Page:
“We, as cit­i­zens, are not their cus­tomers,” he said. “What makes them money is shar­ing our credit re­ports with other busi­nesses.”

As av­er­age 401(k) bal­ances reach record highs, how does yours mea­sure up?

For those work­ing in small busi­nesses, chances are the news isn’t great. Big com­pa­nies typ­i­cally are the ones with the most in­vest­ment choices, the low­est fees and the rich­est match.

A con­gres­sional bill and a re­cent White House di­rec­tive aim to give a leg up to smaller plans by mak­ing it eas­ier for them to band to­gether, com­mand bet­ter pric­ing and ease ad­min­is­tra­tive bur­dens. The mea­sures would make other changes, in­clud­ing al­ter­ing the rules around re­quired min­i­mum dis­tri­bu­tions to re­flect longer life ex­pectan­cies.

While the RMD re­prieve will likely get uni­ver­sal ap­proval from wealth­ier re­tirees who would rather not pay taxes on dis­tri­bu­tions they don’t ac­tu­ally yet need, the idea for smaller re­tire­ment plans has some sig­nif­i­cant caveats.

It would smooth the way for un­re­lated groups of com­pa­nies to form a sin­gle 401(k) plan. Cur­rently, among other ob­sta­cles, these em­ploy­ers would face dis­qual­i­fi­ca­tion of their plans if one mem­ber of the group is found to be vi­o­lat­ing com­pli­ance rules.

But jump­ing into a pool with other em­ploy­ers raises a host of ques­tions about who is ul­ti­mately re­spon­si­ble for mak­ing sure the plan is work­ing in em­ploy­ees’ best in­ter­est, notes Al­li­son Brecher, gen­eral coun­sel for Vest­well, a new plat­form that pro­vides 401(k) ser­vices. The com­pany con­tends that tech­nol­ogy is al­ready strip­ping sig­nif­i­cant costs out of plan de­sign and main­te­nance, with­out the need for bundling par­tic­i­pants.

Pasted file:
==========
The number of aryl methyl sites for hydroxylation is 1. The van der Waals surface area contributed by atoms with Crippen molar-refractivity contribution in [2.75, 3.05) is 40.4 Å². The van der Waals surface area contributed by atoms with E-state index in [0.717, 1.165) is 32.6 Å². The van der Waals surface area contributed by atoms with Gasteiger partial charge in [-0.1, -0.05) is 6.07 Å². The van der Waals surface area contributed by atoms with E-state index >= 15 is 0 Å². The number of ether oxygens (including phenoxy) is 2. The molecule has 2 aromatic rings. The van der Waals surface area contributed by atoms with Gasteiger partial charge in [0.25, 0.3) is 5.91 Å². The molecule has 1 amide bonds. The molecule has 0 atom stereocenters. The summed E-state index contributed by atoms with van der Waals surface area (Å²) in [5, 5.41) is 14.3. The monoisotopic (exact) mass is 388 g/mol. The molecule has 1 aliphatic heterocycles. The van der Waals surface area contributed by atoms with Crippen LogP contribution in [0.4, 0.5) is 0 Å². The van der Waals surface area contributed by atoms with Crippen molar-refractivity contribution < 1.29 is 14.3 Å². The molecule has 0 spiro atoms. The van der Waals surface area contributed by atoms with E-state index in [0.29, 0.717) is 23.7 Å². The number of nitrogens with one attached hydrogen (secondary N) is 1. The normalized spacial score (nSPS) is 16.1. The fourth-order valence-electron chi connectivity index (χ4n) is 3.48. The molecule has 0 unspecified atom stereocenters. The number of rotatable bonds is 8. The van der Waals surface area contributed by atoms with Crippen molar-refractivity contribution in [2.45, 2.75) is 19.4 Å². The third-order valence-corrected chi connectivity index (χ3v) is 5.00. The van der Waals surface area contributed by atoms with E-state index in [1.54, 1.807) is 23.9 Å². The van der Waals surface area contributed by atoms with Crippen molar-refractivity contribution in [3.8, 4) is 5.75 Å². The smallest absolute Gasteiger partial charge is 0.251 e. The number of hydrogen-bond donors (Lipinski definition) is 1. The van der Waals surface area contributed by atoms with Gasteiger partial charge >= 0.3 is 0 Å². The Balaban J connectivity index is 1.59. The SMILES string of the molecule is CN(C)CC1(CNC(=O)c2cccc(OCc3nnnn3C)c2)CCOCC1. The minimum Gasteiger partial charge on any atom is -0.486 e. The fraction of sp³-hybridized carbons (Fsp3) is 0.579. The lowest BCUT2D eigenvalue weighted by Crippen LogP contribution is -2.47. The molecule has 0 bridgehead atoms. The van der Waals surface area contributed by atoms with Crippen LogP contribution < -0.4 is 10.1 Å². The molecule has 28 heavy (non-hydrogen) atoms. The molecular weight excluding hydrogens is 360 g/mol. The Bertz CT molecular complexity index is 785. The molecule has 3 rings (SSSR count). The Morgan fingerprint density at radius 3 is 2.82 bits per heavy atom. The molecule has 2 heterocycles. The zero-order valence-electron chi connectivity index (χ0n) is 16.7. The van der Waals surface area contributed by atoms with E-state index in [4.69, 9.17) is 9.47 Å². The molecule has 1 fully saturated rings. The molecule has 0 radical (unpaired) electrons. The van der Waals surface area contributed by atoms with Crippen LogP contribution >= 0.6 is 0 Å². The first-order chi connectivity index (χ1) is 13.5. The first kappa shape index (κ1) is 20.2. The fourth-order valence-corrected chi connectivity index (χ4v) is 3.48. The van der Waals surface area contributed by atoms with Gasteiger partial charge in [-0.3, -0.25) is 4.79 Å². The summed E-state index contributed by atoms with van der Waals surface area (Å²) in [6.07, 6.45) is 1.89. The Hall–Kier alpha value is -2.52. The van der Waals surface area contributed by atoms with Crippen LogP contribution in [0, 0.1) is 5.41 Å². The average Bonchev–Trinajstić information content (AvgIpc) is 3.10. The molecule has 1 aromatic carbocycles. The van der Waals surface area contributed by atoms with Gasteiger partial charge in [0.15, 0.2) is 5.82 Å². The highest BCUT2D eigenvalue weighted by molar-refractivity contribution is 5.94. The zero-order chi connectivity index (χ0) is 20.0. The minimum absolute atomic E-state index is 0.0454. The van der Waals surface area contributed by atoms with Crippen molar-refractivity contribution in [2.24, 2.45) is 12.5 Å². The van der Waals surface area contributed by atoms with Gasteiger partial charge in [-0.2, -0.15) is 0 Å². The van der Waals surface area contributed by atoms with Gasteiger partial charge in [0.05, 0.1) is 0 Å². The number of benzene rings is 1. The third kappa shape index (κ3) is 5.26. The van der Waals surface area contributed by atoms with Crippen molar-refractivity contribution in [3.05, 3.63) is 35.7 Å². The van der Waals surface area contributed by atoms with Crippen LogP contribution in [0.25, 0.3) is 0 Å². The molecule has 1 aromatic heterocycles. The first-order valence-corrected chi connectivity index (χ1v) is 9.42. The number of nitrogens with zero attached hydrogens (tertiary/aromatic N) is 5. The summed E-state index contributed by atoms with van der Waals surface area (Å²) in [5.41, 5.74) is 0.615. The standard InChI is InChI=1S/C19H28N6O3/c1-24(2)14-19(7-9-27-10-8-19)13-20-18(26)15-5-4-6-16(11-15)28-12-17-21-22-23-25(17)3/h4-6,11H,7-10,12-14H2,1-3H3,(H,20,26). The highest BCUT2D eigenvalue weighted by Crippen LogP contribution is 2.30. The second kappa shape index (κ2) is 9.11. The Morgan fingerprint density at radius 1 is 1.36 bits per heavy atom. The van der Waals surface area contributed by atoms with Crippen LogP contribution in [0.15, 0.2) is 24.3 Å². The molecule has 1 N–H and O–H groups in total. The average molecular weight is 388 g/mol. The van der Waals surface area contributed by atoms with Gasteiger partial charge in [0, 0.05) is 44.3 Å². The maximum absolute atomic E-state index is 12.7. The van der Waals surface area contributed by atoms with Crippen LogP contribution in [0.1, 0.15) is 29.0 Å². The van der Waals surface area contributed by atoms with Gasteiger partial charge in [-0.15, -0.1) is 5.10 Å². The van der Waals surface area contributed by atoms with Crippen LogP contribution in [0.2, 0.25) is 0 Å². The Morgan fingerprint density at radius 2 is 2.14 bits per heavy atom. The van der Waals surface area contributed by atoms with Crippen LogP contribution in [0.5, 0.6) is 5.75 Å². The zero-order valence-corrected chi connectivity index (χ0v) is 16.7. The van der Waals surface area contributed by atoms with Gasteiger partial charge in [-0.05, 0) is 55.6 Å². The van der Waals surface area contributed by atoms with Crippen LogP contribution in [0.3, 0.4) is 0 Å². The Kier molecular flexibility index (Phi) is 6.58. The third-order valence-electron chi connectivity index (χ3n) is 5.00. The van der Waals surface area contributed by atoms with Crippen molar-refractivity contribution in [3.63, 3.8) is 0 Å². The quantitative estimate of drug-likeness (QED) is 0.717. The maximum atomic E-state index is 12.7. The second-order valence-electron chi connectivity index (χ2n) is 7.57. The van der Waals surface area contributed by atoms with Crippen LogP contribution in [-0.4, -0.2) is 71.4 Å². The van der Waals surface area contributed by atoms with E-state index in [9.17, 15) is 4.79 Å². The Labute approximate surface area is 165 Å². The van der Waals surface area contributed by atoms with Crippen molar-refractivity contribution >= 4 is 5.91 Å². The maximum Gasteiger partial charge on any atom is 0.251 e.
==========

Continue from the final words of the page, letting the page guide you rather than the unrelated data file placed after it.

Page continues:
Polic­ing the plans is a valid con­cern, but Ali­cia Mun­nell, di­rec­tor of the Cen­ter for Re­tire­ment Re­search at Bos­ton Col­lege, is skep­ti­cal that many small busi­nesses will even get that far.

“We’ve done a lot to make cheap plans for small busi­nesses, and the nee­dle hasn’t moved. A lot of these firms are just so fo­cused on get­ting up and run­ning, and their work­ers are say­ing they just need cash,” mak­ing it very dif­fi­cult to get plans started, she said.

She does think the cur­rent plans’ back­ing by the fi­nan­cial ser­vices in­dus­try could help carry the ideas fur­ther than pre­vi­ous pro­pos­als, in­clud­ing an Obama ad­min­is­tra­tion pro­gram to en­cour­age sav­ings through Trea­sury bonds (now scrapped).

But you don’t have to wait for any of these ideas to come to pass.

If you’re a small busi­ness owner, look into whether a SIM­PLE-IRA, a Sim­pli­fied Em­ployee Pen­sion Plan (SEP-IRA) or a self-em­ployed 401(k) plan might work for your sit­u­a­tion.

If you work for a com­pany with­out a re­tire­ment plan, open a Roth IRA or a tra­di­tional IRA. They have lower con­tri­bu­tion lim­its than work­place plans, but it’s a start. Just be aware you’ll need to save more in tax­able ac­counts to make up the dif­fer­ence.

How much to save if money is par­tic­u­larly tight? Bor­row a page from big em­ployer plans by start­ing with a small per­cent­age of pay and ramp­ing that up each year or each time your pay in­creases.

The big ad­van­tage large plans have over small ones — other than a com­pany match — is their abil­ity to au­to­mat­i­cally es­ca­late con­tri­bu­tions, mak­ing savers barely no­tice they are putting away more each year. Repli­cate that small piece, and you’re on your way.